In 2006, Oilar started the FCA ministry in Colombia. With only three volunteers, he worked primarily in an area known as “The Belt of Misery.” Through sports like basketball and volleyball, FCA’s influence quickly grew to over 300 students. The initial focus was on coaches and athletes in the private schools but eventually expanded into other areas of the country.
Now, Oilar is FCA’s director in Colombia and Venezuela. He lives in Florida where he spends much of his time fundraising to help support a growing staff of full-time representatives and part-time volunteers. Oilar usually travels back to the region once a month to train the locals and help run clinics and camps.
Sports ministry in both countries is very new. In some ways, that creates a great deal of interest and intrigue. But according to Oilar, there really is no low hanging fruit that can be easily harvested.
“Everything seems like it’s a battle,” he says. “There’s a lack of commitment and there are some pastors that view it as sacrilegious to utilize sports as a way to reach athletes for Christ.”
Despite the challenges, Oilar has walked through open doors in three specific areas. For instance, he and his team work with Christian coaches at the private schools or those that have their own sports clubs.
Oilar also works with community volunteers such as Alex, who works construction during the day and then each night works with over 100 kids that would otherwise be playing and hanging around in the streets. Alex accepted Christ through the FCA ministry and now receives resources to help reach those kids for Christ. Oilar and his team have given Alex and coaches like him soccer balls and Bible materials.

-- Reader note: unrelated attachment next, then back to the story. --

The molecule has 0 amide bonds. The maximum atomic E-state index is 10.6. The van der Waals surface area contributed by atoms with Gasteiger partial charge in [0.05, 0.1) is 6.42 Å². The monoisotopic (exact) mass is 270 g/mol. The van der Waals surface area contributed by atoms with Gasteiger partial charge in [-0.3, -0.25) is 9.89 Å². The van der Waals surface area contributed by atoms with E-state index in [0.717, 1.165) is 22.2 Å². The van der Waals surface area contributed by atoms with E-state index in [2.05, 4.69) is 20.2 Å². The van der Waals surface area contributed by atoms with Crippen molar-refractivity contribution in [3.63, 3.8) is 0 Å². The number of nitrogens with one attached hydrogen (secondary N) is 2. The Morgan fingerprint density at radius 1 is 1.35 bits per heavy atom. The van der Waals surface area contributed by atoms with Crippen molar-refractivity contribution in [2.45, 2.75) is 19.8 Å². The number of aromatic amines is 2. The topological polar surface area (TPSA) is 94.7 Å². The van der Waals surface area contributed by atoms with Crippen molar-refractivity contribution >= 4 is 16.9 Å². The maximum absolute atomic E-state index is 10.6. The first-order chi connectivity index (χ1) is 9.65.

Most recently, Oilar has begun challenging the churches to start a sports club in their community. If a church is a few blocks away from a soccer field or a basketball court, they work with volunteers from that church to organize teams that can then collectively come together to build a Christian sports league. FCA then trains the volunteers to serve as chaplains and coaches.
Oilar also runs several camps and coaches clinics throughout the year in both countries. Last year, a soccer clinic expanded into a camp for elite level players from the local clubs. The majority that attended were not believers, but by the end of the week, 88 coaches and athletes had accepted Christ.
“There’s nothing easy about working in Colombia and Venezuela,” Oilar says. “But there are tons of opportunities. We really believe that these coaches and athletes are going to impact these countries in a big way.”
Oilar finds great irony in the fact that Dan Britton, the man he called at FCA back in 2004, is now the Executive Vice President of International Ministry and Training. Britton, on the other hand, has enjoyed watching Oilar’s vision continue to grow and expand further than either one of them could have ever imagined.
“James has done an amazing job ministering to coaches and helping them understand how to coach biblically,” Britton says. “He has set an incredible example of dedication and consistency that other FCA International leaders have been able to follow.”